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Honour the Child

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BTRT Patterns (on Etsy)

Monday, 17 October 2011
Welcome to part four of this series of informational posts to help parents and family shop for playsilks for the little ones in their lives As the holiday season approaches and you look for long lasting, beautiful, natural playthings, these posts can help you choose quality silks.

playsilk, silk, play, waldorf, dyeing, how to, choosing, help, shopping, guide
You will find the past posts here:
Part One :: Why Playsilks?/ Is it Silk?
Part Two :: Quality
Part Three :: Size Matters

Silk is gorgeous.
It takes dye beautifully.
I am still enamoured of the process after years of dyeing thousands of pieces... I am still excited every time I pull out the dye pots.

Dyeing is an art and a science and the dyes are to be handled with care.
A few words about dyes...

Dyer’s generally use food dyes or acid dyes or a combination of both when working with silk.
Silk, like wool, is a 'protein' or animal fiber.

Procion dye will work on silk, but is intended for plant fibers and often lacks predictability and vibrancy, acting more as a wash or stain on the fabric than a true dye which bonds to the fabric itself in a chemcial reaction ('fiber reactive dyes').
All three are safe in their dyed form (on the cloth).

The least permanent is the food dye as it is not formulated for washing or for light (it is made to be eaten, think of that the next time you drink red Kool Aid... that it permanently bonds to animal fiber... eek!), and some colours do run (but are safe and baby-mouth friendly).  That is not to say that it doesn't create lovely silks ~ they just require a little more tender care to avoid fading and colour loss.

Acid dyes are created to be permanent, light and wash fast.
They are fiber reactive and are the industry standard for true, long lasting silk colours.
I am often asked about natural dyes~ if we make natural toys, why not use natural dyes? 

Firstly, most of the natural 'dyes' are not dyes~ you can soak silk in beetroot and get a lovely natural, soft colour that will set reasonably well with an acid (ie vinegar) but the piece has not undergone a true dye reaction, it is only stained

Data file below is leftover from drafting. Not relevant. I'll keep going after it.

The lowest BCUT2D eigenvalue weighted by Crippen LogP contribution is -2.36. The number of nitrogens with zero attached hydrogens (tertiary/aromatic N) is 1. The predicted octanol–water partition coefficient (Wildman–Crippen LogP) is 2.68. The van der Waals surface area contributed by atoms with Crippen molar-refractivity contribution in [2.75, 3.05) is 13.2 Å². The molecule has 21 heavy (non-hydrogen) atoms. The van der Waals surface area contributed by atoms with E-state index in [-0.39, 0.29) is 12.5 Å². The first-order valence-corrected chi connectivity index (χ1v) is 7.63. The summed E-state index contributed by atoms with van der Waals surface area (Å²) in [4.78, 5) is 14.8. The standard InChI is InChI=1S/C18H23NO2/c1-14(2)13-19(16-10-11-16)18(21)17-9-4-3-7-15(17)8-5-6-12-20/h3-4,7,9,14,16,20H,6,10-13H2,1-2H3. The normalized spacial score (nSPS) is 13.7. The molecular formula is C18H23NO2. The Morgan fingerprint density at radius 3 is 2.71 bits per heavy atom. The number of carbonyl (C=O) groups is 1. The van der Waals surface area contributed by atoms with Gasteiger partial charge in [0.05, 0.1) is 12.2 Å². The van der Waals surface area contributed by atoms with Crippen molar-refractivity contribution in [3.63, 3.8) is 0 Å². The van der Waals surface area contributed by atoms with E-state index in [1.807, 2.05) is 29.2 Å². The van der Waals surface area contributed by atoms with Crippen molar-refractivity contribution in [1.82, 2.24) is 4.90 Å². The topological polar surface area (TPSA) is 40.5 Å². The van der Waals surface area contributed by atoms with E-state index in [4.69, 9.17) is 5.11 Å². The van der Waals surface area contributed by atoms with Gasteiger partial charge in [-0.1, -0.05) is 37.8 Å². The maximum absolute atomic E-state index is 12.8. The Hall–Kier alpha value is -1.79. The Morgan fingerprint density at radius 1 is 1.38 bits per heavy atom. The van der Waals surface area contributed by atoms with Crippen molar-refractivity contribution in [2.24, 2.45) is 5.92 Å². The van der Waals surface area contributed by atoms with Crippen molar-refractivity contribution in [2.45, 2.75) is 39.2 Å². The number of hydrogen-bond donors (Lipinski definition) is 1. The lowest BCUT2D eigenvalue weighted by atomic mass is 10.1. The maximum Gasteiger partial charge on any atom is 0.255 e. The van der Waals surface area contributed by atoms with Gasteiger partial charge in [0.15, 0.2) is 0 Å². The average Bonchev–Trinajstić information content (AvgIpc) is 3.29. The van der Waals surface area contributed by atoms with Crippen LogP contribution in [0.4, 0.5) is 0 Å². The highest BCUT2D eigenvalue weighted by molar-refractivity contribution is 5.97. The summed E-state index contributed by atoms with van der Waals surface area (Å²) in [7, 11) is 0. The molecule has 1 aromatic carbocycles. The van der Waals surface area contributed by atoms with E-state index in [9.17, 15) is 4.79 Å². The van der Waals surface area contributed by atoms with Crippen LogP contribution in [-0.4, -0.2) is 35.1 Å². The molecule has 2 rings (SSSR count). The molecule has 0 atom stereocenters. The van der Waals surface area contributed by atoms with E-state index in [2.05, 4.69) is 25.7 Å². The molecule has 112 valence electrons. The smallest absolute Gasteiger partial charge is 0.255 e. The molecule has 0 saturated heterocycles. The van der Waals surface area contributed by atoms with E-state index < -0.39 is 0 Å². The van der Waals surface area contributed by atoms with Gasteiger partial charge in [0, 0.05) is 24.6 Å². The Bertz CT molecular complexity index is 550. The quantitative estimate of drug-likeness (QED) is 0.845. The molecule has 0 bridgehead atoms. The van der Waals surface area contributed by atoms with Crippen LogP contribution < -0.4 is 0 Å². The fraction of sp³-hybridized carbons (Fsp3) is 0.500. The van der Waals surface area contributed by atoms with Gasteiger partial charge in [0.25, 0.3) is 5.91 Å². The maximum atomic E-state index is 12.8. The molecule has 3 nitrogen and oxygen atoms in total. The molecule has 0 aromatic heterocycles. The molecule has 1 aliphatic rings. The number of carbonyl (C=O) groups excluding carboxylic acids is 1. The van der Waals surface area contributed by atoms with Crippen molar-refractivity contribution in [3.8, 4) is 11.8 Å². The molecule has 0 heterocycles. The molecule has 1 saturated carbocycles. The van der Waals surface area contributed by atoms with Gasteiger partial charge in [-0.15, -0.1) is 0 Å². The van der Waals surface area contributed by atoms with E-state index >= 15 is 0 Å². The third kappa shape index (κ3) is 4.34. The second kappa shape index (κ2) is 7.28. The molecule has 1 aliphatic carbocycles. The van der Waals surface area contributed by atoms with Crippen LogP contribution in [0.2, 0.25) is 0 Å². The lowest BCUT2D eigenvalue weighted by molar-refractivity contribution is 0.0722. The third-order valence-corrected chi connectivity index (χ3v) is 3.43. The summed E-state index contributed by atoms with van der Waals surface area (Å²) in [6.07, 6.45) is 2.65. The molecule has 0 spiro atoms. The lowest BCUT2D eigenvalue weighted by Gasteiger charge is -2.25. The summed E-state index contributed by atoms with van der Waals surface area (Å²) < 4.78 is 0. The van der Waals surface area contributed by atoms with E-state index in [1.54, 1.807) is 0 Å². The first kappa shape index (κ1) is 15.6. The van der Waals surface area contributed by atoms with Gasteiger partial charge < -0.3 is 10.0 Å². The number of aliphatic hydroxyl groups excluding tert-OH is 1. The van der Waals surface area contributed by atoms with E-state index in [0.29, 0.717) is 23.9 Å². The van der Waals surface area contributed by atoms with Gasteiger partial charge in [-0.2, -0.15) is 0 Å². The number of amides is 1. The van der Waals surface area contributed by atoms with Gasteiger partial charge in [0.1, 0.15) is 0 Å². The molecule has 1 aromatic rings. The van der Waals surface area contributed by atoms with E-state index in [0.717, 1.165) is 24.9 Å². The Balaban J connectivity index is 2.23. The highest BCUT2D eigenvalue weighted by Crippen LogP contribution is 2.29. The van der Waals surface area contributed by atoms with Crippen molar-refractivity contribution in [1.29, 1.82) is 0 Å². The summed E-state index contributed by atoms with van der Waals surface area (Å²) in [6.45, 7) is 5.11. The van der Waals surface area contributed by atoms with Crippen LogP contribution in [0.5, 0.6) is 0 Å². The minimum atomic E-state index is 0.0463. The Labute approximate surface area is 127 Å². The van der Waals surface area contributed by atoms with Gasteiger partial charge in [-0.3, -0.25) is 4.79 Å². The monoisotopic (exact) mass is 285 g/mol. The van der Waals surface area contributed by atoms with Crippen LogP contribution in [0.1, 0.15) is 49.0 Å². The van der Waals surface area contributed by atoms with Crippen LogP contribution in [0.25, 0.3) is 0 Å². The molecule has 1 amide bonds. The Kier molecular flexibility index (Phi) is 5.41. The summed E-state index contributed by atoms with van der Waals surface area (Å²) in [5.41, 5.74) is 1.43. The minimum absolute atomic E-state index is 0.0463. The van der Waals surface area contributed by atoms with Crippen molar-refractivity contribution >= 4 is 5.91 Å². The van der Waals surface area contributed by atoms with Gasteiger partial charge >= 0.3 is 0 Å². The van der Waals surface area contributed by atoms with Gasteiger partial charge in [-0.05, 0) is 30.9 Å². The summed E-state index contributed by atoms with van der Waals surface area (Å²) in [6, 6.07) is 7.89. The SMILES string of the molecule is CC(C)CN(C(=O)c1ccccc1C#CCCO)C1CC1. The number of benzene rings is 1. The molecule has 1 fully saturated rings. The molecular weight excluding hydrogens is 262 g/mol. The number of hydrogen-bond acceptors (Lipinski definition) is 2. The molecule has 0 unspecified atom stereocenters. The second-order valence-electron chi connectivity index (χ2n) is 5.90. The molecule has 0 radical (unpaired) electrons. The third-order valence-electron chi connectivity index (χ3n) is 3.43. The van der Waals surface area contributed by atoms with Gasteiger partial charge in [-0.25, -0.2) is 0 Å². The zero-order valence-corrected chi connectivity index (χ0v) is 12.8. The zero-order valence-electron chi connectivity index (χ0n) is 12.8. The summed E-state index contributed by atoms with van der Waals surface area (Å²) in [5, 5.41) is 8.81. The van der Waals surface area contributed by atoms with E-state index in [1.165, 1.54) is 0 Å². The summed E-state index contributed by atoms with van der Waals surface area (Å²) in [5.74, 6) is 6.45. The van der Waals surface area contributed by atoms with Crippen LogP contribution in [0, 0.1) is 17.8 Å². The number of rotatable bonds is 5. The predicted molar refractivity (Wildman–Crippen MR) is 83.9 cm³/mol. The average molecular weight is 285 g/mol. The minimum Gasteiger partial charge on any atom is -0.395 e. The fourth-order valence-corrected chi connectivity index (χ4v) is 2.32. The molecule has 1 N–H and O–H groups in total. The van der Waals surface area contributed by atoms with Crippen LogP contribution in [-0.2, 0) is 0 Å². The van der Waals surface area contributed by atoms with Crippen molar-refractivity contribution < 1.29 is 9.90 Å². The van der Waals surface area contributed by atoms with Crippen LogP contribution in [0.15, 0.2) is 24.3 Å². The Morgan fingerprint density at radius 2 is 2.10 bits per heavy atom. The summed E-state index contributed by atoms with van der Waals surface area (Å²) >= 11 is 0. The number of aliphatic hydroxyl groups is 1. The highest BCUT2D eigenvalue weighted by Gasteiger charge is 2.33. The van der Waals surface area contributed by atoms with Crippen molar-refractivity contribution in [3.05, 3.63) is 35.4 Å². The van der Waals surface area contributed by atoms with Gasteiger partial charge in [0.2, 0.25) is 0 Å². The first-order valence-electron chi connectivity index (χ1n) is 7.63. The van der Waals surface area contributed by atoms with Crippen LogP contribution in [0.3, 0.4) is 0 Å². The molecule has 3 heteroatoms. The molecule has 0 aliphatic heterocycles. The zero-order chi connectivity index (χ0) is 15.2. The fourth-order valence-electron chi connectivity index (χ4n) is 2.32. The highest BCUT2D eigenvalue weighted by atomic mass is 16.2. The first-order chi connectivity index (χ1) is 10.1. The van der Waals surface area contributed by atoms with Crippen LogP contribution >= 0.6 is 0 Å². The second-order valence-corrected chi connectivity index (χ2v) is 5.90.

Unless a mordant is used (and in the case of many natural pigments these mordants contain heavy metals and are more toxic during the dye process than the non-naturally derived dyes), the fabric is simply stained with the colour of the dyeing agent (ie grass, beets etc.). It is also prone to rapid fading as oils from hands, light and washing work at removing the ‘stain’.

Each dyeing method has its merits and unique results, however when it comes to the play and wear of children's toys, durability, light and color fastness are priorities.

As you are shopping, look for information about how the silks have been dyed.
Also consider the dyer's experience.
How long have they been dyeing? 
Do they have a body of work that shows consistent and lovely pieces? 

Silk is relatively easy to dye on your own~ silk + kool aid + vinegar.
And it is FUN to do.

However, if you are going to pay for professionally dyed silk, ensure that it is professionally dyed by an experienced and responsible dyer.

Whether you like muted natural tones or brights, look for consistently dyed silk and a track record of beautiful pieces.
Check the gallery (seller doesn’t have one? Check the past items that the vendor has sold).
Pictures may show samples (many dyer’s dye to order) and not the specific silk you will receive~ is the quality of the dye work consistent and to your tastes?
Even solid pieces can carry a lot of character and beauty in the way the dye is applied.

Monitors vary, and tones may vary between pictures and the real thing~ but in the end you should find the
finished piece exceeds your expectations from the photos because the movement of the colour across the piece in your hands will be amazing!

Hopefully this information from the 'inside' will help you to choose beautiful silk to last for years and years of play! ♥♥

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